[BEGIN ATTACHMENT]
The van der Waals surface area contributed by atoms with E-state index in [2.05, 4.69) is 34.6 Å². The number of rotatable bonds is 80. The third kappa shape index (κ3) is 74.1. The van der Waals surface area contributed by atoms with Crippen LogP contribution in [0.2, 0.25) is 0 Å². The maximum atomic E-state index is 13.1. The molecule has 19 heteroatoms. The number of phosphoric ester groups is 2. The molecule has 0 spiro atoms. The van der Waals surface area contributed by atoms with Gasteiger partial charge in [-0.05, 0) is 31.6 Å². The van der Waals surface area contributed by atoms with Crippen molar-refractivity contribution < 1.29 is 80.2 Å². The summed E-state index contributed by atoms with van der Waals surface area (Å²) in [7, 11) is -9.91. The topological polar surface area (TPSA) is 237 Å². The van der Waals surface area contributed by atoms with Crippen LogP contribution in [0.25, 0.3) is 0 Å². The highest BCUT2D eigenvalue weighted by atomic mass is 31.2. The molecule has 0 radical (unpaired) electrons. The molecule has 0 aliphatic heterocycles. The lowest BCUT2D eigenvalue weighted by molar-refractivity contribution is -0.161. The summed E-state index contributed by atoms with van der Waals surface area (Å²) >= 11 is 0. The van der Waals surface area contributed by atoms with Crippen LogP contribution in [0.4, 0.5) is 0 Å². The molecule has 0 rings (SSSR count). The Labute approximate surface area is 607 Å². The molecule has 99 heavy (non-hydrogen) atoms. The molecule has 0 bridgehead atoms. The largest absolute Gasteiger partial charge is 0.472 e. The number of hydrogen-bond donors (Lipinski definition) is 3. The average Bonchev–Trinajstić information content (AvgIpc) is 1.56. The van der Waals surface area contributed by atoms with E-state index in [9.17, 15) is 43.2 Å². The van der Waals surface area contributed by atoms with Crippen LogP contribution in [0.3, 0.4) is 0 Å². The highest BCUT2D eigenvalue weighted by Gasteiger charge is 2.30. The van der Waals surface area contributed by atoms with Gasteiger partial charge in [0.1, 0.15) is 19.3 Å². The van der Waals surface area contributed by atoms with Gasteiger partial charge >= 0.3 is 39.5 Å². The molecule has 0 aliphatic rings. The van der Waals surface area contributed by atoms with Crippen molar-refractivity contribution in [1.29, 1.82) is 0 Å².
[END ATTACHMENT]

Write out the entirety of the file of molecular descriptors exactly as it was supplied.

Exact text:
The van der Waals surface area contributed by atoms with E-state index in [2.05, 4.69) is 34.6 Å². The number of rotatable bonds is 80. The third kappa shape index (κ3) is 74.1. The van der Waals surface area contributed by atoms with Crippen LogP contribution in [0.2, 0.25) is 0 Å². The maximum atomic E-state index is 13.1. The molecule has 19 heteroatoms. The number of phosphoric ester groups is 2. The molecule has 0 spiro atoms. The van der Waals surface area contributed by atoms with Gasteiger partial charge in [-0.05, 0) is 31.6 Å². The van der Waals surface area contributed by atoms with Crippen molar-refractivity contribution < 1.29 is 80.2 Å². The summed E-state index contributed by atoms with van der Waals surface area (Å²) in [7, 11) is -9.91. The topological polar surface area (TPSA) is 237 Å². The van der Waals surface area contributed by atoms with Crippen LogP contribution in [0.25, 0.3) is 0 Å². The highest BCUT2D eigenvalue weighted by atomic mass is 31.2. The molecule has 0 radical (unpaired) electrons. The molecule has 0 aliphatic heterocycles. The lowest BCUT2D eigenvalue weighted by molar-refractivity contribution is -0.161. The summed E-state index contributed by atoms with van der Waals surface area (Å²) >= 11 is 0. The van der Waals surface area contributed by atoms with Crippen LogP contribution in [0.4, 0.5) is 0 Å². The molecule has 0 rings (SSSR count). The Labute approximate surface area is 607 Å². The molecule has 99 heavy (non-hydrogen) atoms. The molecule has 0 bridgehead atoms. The largest absolute Gasteiger partial charge is 0.472 e. The number of hydrogen-bond donors (Lipinski definition) is 3. The average Bonchev–Trinajstić information content (AvgIpc) is 1.56. The van der Waals surface area contributed by atoms with E-state index in [9.17, 15) is 43.2 Å². The van der Waals surface area contributed by atoms with Crippen LogP contribution in [0.3, 0.4) is 0 Å². The highest BCUT2D eigenvalue weighted by Gasteiger charge is 2.30. The van der Waals surface area contributed by atoms with Gasteiger partial charge in [0.1, 0.15) is 19.3 Å². The van der Waals surface area contributed by atoms with Gasteiger partial charge >= 0.3 is 39.5 Å². The molecule has 0 aliphatic rings. The van der Waals surface area contributed by atoms with Crippen molar-refractivity contribution in [1.29, 1.82) is 0 Å².